Azille, France: Where can one find the "high" moral ground in relation to Iraq when President Bush is perceived by many Europeans as an arrogant lackey of the petrol industry and big business; when President Chirac (referred to by many French people as "Le grand Menteur" -- the big liar) seeks only to serve French commercial interests within the Arab world; when Chancellor Schroeder has latched onto popular German anti-war sentiment to win an election and when in fact many German companies have secretly supplied Iraq with technology which could be used for the manufacture of nuclear weapons. Never has such a political problem so exposed the moral bankruptcy of so many Western leaders and the hypocrisy of political hierarchies worldwide.Anti-Americanism is a useful way of targeting the sense of impotence of many people around the world since it provides a shadow image of their dis trust of their own leaders.
Glenn Frankel: That's one perspective about some of the roots of anti-Americanism.
Somewhere, USA: Do you perceive the same personal level animosity from Europeans against Americans as a whole, as Europe seems to be getting from the U.S. (e.g., the New York Post for the last couple of days calling the French ungrateful cowards)?
Glenn Frankel: My guess is that people on both sides of the Atlantic are smart enough to put in proper perspective some of the games the tabloids like to play -- whether it's the New York Post or the Sun here in London -- both of them owned by Rupert Murdoch -- or the virulent anti-war stance of the Daily Mirror, which spends a lot of ink on various minor British celebrities who have signed its anti-war petition.
New York, N.Y.: One thing that baffles me is that Europeans seem to think Americans support George Bush, and tar us with the actions of our government. Here in New York City, we voted a resounding 82 percent against the current government in the 2000 election. I wouldn't be sensitive about this except that I've been cornered into discussions with French people insisting that someone I voted for wants to bomb Iraq. Not true. Why can't Europeans understand that America has a diversity of political opinion?
Glenn Frankel: One of the bills of indictment of the United States is that George Bush became president even though he lost in the popular vote. Some critics paint the U.S. as if it were some banana republic ruled by an illegitimate junta. Others condemn Americans in general, as you suggest. Some of this is less than rational, but it's still very real.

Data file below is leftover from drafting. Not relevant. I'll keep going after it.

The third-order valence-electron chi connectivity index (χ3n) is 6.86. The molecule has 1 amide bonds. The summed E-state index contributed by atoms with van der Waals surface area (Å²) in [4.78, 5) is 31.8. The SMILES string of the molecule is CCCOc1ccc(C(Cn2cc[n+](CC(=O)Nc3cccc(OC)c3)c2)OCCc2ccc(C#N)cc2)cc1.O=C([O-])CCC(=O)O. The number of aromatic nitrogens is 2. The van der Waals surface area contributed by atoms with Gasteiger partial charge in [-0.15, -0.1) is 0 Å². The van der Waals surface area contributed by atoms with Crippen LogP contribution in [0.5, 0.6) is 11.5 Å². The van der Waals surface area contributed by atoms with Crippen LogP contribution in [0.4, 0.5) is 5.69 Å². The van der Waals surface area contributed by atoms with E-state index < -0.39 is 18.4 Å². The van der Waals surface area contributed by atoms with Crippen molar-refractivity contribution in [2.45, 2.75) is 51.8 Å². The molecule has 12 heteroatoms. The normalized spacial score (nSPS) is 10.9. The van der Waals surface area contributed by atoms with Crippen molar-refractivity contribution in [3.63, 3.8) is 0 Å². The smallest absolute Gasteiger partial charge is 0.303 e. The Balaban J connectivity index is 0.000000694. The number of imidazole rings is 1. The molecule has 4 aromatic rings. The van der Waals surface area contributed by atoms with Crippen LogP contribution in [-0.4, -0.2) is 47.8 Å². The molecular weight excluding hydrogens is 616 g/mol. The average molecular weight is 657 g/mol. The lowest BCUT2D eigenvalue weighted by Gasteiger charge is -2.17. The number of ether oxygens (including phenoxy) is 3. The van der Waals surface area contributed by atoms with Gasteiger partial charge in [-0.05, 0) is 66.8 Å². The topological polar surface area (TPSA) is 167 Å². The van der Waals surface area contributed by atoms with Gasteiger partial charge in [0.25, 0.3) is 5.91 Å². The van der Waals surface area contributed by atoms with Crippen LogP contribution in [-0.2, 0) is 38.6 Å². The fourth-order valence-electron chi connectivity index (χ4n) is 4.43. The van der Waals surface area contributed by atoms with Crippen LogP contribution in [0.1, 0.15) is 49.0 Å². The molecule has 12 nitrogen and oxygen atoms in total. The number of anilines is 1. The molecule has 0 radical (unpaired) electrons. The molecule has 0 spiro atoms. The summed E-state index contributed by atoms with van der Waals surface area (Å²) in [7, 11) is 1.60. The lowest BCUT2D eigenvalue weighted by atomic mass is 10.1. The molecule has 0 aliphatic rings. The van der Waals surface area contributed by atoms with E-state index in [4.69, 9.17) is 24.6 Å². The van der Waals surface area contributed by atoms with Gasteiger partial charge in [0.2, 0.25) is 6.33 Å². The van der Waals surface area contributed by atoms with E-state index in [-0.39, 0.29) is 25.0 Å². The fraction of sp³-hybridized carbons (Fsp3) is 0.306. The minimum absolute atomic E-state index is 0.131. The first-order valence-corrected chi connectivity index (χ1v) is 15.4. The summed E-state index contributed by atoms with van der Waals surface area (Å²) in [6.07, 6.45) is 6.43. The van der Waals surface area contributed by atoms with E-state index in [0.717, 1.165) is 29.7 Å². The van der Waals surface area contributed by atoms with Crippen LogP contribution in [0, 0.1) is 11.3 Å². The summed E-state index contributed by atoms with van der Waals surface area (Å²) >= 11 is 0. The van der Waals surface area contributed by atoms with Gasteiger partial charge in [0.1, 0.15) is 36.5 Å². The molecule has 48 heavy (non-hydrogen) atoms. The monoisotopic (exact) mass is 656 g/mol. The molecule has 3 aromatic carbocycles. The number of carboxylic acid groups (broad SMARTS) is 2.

Potsdam, Germany: I think I can speak for everyone I know when I say: these are not at all anti-American feelings you're noticing on behalf of the German people when they imply anything other, but the fact of the U.S. preparing to start a preventive war. We appreciate everything the usa have done for us and still do remember -- same as the other European states that are being ridiculed at this time in your newspapers.
It is just our justified concern about the consequences of a war where, imagine that, innocent people just as you and me are going to be killed. And as the U.N. and the NATO are as much of a democratic institution as the American government, why shouldn't we be allowed to express our opinion, our concerns? I've informed myself on the whole matter, yet I still can't think of a plausible reason why a war is necessary.
Glenn Frankel: I think you're offering a fair summation of the moderate anti-war position.
Washington, D.C.: When is the next election in Britain, and do you see the anti-American sentiment there having any significant effect?
Glenn Frankel: The next election won't be held for at least two more years. Assuming Tony Blair still is leader of the ruling Labor Party, his strong support of the US stand on Iraq could cost him votes depending, in large part, on whether the war takes place and how it turns out---if it's quick, short and relatively successful, Blair will feel vindicated, as he did over military action in Kosovo. If it drags on, or the aftermath is messy and uncertain, it could cost him many votes.
Wheaton, Md.: Since Europe has proved itself unable to resolve Europe's conflicts (Kosovo, Bosnia, Parsley Island, etc), why should the U.S. even care what anyone in Europe thinks? With European policy makers being historically wrong when determining how to resolve a major conflict, they have no right to criticize the U.S.
Glenn Frankel: This is a question I often hear from back home -- why should we care what Europeans think? Perhaps the U.S. doesn't need Europe. But it does seem that we still share some basic values and interests, and that it's important to have allies for the war on terrorism. I've heard some analysts argue that an isolated U.S., no matter how powerful, would be more vulnerable to terrorist attacks. Others would like to abandon the Europeans to their own rhetorical devices.
We'll just have to stay tuned.
I'm sorry I couldn't get to more questions -- we had a truly international audience today, and I enjoyed hearing from al of you.
That wraps up today's show. Thanks to everyone who joined the discussion.